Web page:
As a pediatric neurologist, Margaret L. Bauman, MD, was among the pioneering medical researchers in the early 1980s who made the connection that autism was a neurological disorder. Now Bauman is director of Massachusetts General Hospital's Lurie Center/LADDERS (Learning and Developmental Disabilities Evaluation & Rehabilitation Services), what she describes as a "one-stop shop" for children, adolescents, and adults with autism. Last year the program received a charitable gift of $29 million from the Nancy Lurie Marks family foundation.
The philanthropy allows the Lurie Center/LADDERS multidisciplinary team to run an annual deficit in the hundreds of thousands of dollars, says Bauman, and helps support about 4,000 medical visits per year.
Bauman says her program, and the handful around the country like it, are needed to take on the challenging cases of the severely autistic. Even experienced medical professionals can easily allow ASD to mask medical symptoms, she says.
"Up to this point, people have perceived that aggression and self-injurious behavior is just part of autism," says Bauman. "Then [the patient with ASD] ends up at a psychiatrist and is on a pile of psychotropics or antidepressants. Because we have this interdisciplinary team, we've been able to see that what we really have is a nonverbal person who has poor sensory processing, so they can't vocalize pain or discomfort very well. We go to great lengths to work these [patients] up for all kinds of medical issues."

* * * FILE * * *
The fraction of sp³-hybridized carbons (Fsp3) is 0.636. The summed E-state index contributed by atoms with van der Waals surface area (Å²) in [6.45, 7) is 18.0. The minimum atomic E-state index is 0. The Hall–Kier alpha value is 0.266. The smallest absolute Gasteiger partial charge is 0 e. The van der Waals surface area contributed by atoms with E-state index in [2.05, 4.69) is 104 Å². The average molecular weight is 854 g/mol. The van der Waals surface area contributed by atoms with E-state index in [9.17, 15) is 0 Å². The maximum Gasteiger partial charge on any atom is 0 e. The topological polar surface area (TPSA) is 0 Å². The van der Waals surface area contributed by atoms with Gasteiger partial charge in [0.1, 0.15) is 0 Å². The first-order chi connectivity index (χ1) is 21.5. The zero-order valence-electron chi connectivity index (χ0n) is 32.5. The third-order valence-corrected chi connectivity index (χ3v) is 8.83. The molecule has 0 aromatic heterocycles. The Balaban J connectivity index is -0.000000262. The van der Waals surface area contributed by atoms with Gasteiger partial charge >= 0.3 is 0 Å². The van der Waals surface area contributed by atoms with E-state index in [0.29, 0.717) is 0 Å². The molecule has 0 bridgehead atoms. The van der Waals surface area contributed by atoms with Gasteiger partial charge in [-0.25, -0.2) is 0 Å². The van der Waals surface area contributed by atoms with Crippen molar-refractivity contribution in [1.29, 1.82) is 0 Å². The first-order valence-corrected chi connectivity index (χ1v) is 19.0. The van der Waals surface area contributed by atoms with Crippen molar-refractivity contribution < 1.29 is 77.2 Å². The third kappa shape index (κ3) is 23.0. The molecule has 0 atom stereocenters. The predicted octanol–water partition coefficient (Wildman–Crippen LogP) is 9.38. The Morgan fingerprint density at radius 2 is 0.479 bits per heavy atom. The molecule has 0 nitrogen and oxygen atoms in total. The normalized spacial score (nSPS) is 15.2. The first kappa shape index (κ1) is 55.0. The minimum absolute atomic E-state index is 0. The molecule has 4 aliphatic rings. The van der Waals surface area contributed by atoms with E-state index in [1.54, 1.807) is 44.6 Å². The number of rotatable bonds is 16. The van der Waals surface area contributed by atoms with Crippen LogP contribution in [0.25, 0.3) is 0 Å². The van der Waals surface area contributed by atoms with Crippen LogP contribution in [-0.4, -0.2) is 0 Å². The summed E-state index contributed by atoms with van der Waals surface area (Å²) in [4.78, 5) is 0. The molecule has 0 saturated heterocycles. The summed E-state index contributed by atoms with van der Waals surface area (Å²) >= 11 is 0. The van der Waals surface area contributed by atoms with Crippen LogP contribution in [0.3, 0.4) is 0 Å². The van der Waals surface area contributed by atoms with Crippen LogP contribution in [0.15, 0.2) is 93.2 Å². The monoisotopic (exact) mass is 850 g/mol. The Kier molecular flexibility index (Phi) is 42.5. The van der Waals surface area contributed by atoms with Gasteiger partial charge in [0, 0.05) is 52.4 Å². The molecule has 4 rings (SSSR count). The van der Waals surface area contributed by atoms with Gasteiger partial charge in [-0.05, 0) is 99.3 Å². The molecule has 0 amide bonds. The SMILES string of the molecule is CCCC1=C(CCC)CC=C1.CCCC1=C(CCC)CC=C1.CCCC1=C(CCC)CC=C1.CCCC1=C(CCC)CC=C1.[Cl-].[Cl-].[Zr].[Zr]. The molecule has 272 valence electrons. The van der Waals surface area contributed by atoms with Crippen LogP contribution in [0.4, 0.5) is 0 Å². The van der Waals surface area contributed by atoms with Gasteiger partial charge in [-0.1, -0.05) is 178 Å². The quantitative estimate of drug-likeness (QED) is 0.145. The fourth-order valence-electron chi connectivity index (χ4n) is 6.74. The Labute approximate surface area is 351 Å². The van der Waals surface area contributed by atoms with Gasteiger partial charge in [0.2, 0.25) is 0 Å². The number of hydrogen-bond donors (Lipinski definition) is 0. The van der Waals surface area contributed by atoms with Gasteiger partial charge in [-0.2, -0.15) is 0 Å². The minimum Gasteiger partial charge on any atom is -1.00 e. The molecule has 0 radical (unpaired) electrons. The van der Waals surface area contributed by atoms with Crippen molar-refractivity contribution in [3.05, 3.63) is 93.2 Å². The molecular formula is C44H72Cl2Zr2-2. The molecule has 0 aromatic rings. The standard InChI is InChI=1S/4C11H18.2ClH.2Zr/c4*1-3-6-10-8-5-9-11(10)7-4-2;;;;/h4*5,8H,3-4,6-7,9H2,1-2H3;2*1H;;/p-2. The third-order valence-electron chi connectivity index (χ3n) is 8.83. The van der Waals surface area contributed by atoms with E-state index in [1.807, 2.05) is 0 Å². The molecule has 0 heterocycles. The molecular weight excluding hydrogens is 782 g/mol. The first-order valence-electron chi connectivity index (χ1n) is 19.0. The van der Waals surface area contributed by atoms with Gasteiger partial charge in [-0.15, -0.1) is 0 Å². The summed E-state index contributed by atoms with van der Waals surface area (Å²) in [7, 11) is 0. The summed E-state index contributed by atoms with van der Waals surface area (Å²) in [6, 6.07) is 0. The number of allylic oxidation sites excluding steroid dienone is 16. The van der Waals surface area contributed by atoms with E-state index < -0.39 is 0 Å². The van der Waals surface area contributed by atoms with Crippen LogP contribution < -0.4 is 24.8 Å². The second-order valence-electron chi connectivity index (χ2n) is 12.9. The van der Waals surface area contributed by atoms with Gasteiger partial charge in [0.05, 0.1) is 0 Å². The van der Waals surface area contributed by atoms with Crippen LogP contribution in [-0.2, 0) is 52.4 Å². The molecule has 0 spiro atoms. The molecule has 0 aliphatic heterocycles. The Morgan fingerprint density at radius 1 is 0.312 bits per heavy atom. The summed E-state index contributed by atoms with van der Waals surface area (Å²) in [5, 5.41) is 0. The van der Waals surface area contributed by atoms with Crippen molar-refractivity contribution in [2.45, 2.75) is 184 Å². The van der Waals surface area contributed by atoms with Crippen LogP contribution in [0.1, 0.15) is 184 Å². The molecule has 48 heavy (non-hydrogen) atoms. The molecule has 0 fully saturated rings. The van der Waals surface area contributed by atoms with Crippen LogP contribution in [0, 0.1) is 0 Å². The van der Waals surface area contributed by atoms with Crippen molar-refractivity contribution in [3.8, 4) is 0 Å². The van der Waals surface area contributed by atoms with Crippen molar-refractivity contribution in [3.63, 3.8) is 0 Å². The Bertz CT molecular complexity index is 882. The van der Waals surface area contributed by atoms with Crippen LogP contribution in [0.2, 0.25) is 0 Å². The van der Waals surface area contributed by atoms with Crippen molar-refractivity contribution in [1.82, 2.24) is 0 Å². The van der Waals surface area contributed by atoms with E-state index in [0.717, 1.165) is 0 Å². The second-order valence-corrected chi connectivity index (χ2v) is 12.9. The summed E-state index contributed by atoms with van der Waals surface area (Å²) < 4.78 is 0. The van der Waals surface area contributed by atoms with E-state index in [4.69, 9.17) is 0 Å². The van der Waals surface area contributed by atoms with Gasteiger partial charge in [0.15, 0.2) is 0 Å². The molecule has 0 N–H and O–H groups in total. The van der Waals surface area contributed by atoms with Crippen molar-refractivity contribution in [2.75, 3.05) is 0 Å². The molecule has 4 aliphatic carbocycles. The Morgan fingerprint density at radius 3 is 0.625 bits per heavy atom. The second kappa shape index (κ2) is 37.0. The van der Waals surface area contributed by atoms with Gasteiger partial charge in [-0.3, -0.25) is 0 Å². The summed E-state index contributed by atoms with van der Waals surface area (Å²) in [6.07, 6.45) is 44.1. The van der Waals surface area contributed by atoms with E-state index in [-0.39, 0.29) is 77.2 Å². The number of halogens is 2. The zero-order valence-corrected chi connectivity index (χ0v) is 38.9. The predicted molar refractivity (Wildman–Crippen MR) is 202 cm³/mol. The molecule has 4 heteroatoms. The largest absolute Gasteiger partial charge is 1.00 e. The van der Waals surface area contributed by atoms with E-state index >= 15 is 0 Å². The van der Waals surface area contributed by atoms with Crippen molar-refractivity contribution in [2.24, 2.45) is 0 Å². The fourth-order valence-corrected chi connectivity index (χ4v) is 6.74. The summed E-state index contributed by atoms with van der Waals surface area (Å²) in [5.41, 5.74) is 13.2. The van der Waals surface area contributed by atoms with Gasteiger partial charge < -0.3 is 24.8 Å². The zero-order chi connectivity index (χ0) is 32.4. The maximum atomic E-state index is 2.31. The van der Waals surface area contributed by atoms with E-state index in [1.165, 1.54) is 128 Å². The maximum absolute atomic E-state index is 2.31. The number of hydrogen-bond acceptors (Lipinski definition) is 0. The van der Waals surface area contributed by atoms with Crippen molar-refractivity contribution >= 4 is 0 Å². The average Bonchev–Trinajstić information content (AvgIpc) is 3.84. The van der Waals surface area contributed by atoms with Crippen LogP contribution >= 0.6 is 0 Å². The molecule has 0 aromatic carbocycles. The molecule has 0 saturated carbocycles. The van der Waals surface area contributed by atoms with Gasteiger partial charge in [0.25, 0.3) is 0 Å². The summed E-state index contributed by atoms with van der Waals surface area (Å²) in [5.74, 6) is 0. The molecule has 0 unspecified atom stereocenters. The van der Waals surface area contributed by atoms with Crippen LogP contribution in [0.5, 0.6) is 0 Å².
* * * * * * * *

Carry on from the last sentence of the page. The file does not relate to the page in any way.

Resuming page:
Susan Hyman, MD, is associate professor of pediatrics in the Division of Neurodevelopmental and Behavioral Pediatrics at University of Rochester Medical Center's 124-bed Golisano Children's Hospital. She says she has heard parents of autistic children complain that physicians will attribute everything to ASD. "That's certainly a barrier to early diagnosis if you're not thinking about it," she says. "Many physicians, according to parents, will say that everything is the autism—irritability is the autism, head banging is the autism—and in reality the irritability could be a medical problem, such as reflux or constipation."
With the exception of pediatricians, most physicians and nurses don't have specific training in treating patients with ASD. A study published last year in the journal Pediatrics found that primary care physicians report a lack of self-perceived competency when treating autistic children compared to children with other neurodevelopmental or complex medical conditions.
Hyman points out that not only are patients with ASD likely to have language deficiencies, but they could also be inattentive to pain or not register pain in the same way a neurotypical patient would. "Physicians caring for children with disabilities, including autism, need to be aware of potential comorbidities and think about the child in that total fashion, incorporating both behavioral and medical symptoms," she says.
Those with ASD are likely to have multiple healthcare providers who operate in silos of care, not interacting with each other to exchange useful information. In fact, the decision about where care should begin is often left to a family member or paid caretaker. When the caretaker mistakes a medical issue for a behavioral one, needed care can be delayed and the problem compounded, especially if psychiatric medication is altered to address the perceived behavioral change.